by Deacon Nick Donnelly

On the whole I’m a hopeful person and I quickly regain my joy in life, after a good meal, spending time with my family, walking in the countryside or being with the Lord in prayer. But I must admit that I have a growing sense of anxiety when I consider the prospect of the Synod in October.

The 20th century Lutheran theologian Paul Tillich wrote a famous book called ‘The Courage to Be’. This examined the epidemic of anxiety among western man that results from a widespread sense of loss of meaning to life. According to Tillich, spiritual anxiety is one of the most intense forms of anxiety because it is a fear response to a perceived threat to our whole being. I suspect that many faithful are experiencing a profound spiritual anxiety in response to the forthcoming Synod because we judge it a threat to our whole being as Catholics.

A Time of Great Anxiety caused by False and Disturbing Opinions

In his encyclical Mysterium Fidei, Blessed Paul VI wrote about the ‘pastoral anxiety’ that he experienced as a consequence of the many ‘false and disturbing opinions’ in the Church about the Blessed Sacrament and the ‘Real Presence’. Pope Paul VI took this sense of anxiety so seriously he dedicated an encyclical to challenging its causes in the Church.

During the mid 20th century other leading Christians also took the problem of anxiety in the Church seriously. The theologian Hans urs Von Balthazar even wrote a theology of anxiety in his book ‘The Christian and Anxiety’. Von Balthazar cautions that we should avoid two extremes in our response to such ecclesial anxiety. We should avoid the ‘false decadence’ of those ‘prophets of doom’ whose ‘melancholy and radicalism’ leads them to announce ‘the immediate and total demise of everything that is of lasting importance in the Church today.’ We must also avoid the ‘false escapism’ of those ‘who ignore the anxiety and bewilderment of the age’ and ‘blithely carry on a serene theology of irrelevance.’

In order to avoid the two extremes of alarmism and escapism, I’m convinced that the way to deal with the current anxiety is to calmly assess the nature of the threat, trusting in the assistance of the Holy Spirit.

Anxiety Caused by Disobedient German Bishops

My heart goes out to the faithful Catholics of Germany who are enduring a time of great spiritual anxiety due to the public threats made to the Church and Faith by so many of their own bishops. In the last issue of Catholic Voice, Matthias von Gersdorf wrote about many German bishops either actively supporting, or passively tolerating, ‘a very well prepared network’ that ‘has been set up in Germany to destroy essential tenets of the Church Magisterium’.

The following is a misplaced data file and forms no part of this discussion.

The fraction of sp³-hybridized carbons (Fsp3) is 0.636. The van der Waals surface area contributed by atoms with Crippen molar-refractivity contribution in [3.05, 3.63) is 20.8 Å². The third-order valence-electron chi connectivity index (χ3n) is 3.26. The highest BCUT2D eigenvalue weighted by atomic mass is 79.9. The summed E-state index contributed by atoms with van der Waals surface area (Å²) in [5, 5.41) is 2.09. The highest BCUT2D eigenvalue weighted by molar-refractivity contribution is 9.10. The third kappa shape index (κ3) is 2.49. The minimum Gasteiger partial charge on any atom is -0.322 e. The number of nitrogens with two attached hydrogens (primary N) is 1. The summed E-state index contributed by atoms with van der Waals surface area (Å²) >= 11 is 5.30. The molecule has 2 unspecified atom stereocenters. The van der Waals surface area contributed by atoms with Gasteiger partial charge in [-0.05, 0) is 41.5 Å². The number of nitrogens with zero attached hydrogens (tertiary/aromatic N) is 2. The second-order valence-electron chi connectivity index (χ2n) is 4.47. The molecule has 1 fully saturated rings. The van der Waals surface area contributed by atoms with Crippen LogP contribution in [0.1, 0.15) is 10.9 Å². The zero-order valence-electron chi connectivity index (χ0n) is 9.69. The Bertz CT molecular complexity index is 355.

Cardinal Reinhard Marx, the President of the German Bishops’ Conference and a member of Pope Francis’s Council of Cardinal Advisers, recently gave a press conference that exacerbated the sense of anxiety about the October Synod. Speaking on behalf of Germany’s bishops, Cardinal Marx told reporters that he expected the Synod to deliver ‘new approaches’ to the Church’s doctrine on Holy Communion for the divorced and re-married and sexual morality. He confided that there ‘is a certain expectation in Germany’ regarding the outcome of the Synod. Cardinal Marx warned that if these expectations were not met, or were not met at the desired speed, the German Church would go its own way:

“We are not a subsidiary of Rome. The Synod cannot prescribe in detail what we should do in Germany. Each Episcopal Conference is responsible for the pastoral care in their culture, and has to proclaim the Gospel as their very own office. We cannot wait until a synod states something, as we have here to undertake in this place marriage and family ministry.”

(Lifesite news).

German Bishops reject the Universal Authority of the Holy See

This is just the latest example of German bishops rejecting the authority of Holy See over the Universal Church. In January 2014 Archbishop Zollitsch, the Archbishop Emeritus of Freiburg, dismissed Archbishop Müller's demand, as Prefect of the Congregation for the Doctrine of the Faith, that Freiburg withdraw its pastoral document recommending that divorced and re-married Catholics receive Holy Communion. He told Die Welt:

“That is the judgement of the Prefect of the Congregation for the Doctrine of the Faith. Archbishop Müller’s position corresponds with the Tradition he represents. But the majority of people who have approached us were positive about the proposal...the Prefect is not the Pope.”

Just to be clear, Archbishop Zollitsch is rejecting Cardinal Müller’s and the CDF’s jurisdiction over the Universal Church, as legally established in Pope St John Paul II’s Apostolic Constitution, Pastor Bonus: